The Oilholic finds himself 3,460 miles away from London in New York, with Wall Street giving the crude market yet another reality check. In the last few months, money managers of all description, not just our friends in the hedge fund business, are scratching their heads having first seen a technical bear market in July, only for it to turn in favour of a technical bull market in August!

But now, with all that phoney talk of producers coming together to freeze oil production having fallen by the wayside, both Brent and WTI have started slipping again. 

Not one Wall Streeter the Oilholic has spoken to since arriving in the Big Apple seems to discount the theory that oil may be no higher than $50 per barrel come Christmas, and even that might be a stretch. 

In a desperate bid to keep the market interested in the production freeze nonsense, the Saudis and Russians pledged cooperation ensuring "oil market stability" at no less august a venue than the G20 summit in China earlier this month. Of course, as no clear direction was provided on how that "stability" might actually be achieved and nothing revealed by way of production alterations or caps, not many are quite literally buying it – not on Wall Street, not in the City of London.

Forget the shorts, even the longs brigade have realised that unless both the Saudis and Russians, who between them are pumping over 20 million barrels per day (bpd) of oil, announce a highly unlikely real terms cut of somewhere in the region of 1 to 1.5 million bpd at the producers’ informal shindig on the sidelines of International Energy Forum (due 26-28 September) in Algiers, price support would be thin on the ground.

In fact, even a real terms cut would only provide short-lived support of somewhere in the region of $5-10 per barrel. As a side effect, this temporary reprieve would boost fringe non-OPEC production that is currently struggling with a sub $50 oil price. Furthermore, North American shale production, which is proving quite resilient with price fluctuations in the $40-50 range, is going to go up a level and supply scenarios would revert to the norm within a matter of months.

A number of oil producers would substitute the hypothetical 1-1.5 million bpd Riyadh and Moscow could potentially sacrifice. That’s precisely why Wall Street is betting on the fact that neither countries would relent, for among other things – both are also competing against each other for market.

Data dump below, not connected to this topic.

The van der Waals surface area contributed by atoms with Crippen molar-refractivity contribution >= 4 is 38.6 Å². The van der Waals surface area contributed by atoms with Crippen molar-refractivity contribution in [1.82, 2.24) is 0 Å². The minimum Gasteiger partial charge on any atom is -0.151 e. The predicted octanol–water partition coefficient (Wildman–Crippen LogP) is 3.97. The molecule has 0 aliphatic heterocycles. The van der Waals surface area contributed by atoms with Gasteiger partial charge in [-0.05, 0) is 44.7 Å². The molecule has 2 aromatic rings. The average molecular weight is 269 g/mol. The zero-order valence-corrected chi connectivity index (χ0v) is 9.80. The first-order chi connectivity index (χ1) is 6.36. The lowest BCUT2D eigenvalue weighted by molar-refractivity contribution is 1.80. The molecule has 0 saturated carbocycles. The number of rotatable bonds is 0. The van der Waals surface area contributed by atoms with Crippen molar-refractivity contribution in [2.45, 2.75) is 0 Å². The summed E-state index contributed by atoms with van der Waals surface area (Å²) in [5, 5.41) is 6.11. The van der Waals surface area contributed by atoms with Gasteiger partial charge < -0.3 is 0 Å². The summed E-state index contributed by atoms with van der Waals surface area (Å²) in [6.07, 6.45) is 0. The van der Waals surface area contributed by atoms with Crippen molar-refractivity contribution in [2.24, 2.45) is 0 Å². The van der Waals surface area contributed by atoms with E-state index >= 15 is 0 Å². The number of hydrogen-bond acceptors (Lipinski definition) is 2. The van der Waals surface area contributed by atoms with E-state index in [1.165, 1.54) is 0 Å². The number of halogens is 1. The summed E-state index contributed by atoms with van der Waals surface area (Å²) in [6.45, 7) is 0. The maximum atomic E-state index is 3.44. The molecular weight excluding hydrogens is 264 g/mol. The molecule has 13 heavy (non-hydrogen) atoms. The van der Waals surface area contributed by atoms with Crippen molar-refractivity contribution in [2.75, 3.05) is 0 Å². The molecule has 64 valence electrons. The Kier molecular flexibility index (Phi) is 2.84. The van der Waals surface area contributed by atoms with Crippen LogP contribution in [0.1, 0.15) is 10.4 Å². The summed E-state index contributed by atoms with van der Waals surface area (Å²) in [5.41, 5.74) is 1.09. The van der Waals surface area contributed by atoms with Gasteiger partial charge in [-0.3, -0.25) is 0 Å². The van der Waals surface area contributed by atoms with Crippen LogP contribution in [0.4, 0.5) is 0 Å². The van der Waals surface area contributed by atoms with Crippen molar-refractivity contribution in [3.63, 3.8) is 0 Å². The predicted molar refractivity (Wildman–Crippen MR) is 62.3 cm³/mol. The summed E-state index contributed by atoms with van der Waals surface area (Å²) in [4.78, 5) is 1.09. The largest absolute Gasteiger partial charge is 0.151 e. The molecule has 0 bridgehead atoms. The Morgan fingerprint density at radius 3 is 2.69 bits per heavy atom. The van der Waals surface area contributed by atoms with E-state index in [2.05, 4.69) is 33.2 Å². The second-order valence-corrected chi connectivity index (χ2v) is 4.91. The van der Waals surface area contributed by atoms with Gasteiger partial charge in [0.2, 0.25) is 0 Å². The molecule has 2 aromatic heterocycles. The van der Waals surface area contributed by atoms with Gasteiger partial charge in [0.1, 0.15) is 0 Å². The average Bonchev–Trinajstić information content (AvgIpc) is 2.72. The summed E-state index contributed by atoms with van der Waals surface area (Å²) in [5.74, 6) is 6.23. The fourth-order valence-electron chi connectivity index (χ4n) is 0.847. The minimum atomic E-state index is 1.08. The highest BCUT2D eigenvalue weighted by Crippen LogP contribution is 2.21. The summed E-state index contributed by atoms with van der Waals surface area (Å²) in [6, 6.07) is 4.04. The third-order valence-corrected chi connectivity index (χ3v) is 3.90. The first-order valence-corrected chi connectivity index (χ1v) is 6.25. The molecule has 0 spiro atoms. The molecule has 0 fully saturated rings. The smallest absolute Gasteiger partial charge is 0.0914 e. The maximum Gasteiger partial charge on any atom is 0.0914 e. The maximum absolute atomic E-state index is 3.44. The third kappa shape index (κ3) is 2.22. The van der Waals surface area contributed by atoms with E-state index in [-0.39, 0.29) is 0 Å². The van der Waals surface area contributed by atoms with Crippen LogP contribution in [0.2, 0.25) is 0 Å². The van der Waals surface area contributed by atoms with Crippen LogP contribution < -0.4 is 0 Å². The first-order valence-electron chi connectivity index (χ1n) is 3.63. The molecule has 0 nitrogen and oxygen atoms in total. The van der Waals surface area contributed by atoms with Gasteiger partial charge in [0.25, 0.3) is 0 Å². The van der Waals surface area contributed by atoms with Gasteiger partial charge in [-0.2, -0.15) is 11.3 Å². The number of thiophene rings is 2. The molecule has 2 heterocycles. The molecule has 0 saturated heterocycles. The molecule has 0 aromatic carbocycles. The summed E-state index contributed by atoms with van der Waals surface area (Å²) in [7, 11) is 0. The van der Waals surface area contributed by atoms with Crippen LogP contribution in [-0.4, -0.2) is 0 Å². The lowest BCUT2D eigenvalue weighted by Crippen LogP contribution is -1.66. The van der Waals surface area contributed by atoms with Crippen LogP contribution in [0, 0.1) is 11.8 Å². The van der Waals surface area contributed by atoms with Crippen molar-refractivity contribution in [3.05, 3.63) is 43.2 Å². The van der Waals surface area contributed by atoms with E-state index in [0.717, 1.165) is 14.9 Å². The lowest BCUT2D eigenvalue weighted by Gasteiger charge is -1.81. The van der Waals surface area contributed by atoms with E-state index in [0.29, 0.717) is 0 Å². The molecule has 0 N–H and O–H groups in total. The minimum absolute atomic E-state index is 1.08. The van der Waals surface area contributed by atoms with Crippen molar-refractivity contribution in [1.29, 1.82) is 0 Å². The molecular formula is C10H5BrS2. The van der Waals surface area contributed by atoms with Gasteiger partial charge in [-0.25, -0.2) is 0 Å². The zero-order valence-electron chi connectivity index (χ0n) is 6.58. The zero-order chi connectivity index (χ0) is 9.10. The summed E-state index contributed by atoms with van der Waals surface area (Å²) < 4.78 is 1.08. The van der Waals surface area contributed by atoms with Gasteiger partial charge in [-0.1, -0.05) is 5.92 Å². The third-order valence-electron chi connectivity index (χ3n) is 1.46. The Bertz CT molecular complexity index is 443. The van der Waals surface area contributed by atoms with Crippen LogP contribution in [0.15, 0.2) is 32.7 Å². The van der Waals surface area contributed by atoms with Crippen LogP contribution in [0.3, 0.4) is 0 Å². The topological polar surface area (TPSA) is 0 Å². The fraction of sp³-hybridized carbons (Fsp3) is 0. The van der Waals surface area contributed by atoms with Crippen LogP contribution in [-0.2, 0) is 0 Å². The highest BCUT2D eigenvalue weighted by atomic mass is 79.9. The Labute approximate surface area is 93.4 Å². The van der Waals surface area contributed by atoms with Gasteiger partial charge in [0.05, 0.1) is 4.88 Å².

Another added complication is the uncertainty over oil demand growth, which remains shaky and is not quite what it used to be. Morgan Stanley and Barclays are among a rising number of players who think 2016 might well end-up with demand growth in the region of 625,000 to 850,000 bpd, well shy of market think-tank projections of 1.3 million bpd.

Trading bets are mirroring those market concerns. Money managers sharply decreased their overall bullish bets in WTI futures for the week to September 6th, and also reduced their net position for a second straight week, according to Commodity Futures Trading Commission (CFTC) data.

In numeric terms - "Non-commercial contracts" of crude oil futures, to be mostly read as those traded by paper speculators, totalled a net position of +285,795 contracts. That’s a change of -55,493 contracts from the previous week’s total of +341,288; the net contracts for the data reported through August 30th.

The speculative oil bets decline also dragged the net position below the +300,000 level for the first time in nearly a month. That’s all for the moment from New York folks, as the Oilholic leaves you with a view of Times Square! Keep reading, keep it ‘crude’! 

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To email: gaurav.sharma@oilholicssynonymous.com


© Gaurav Sharma 2016. Photo 1: Wall Street & New York Stock Exchange, USA. Photo 2: Times Square, New York, USA © Gaurav Sharma, September 2016

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For comments or for professional queries, please email: gaurav.sharma@oilholicssynonymous.com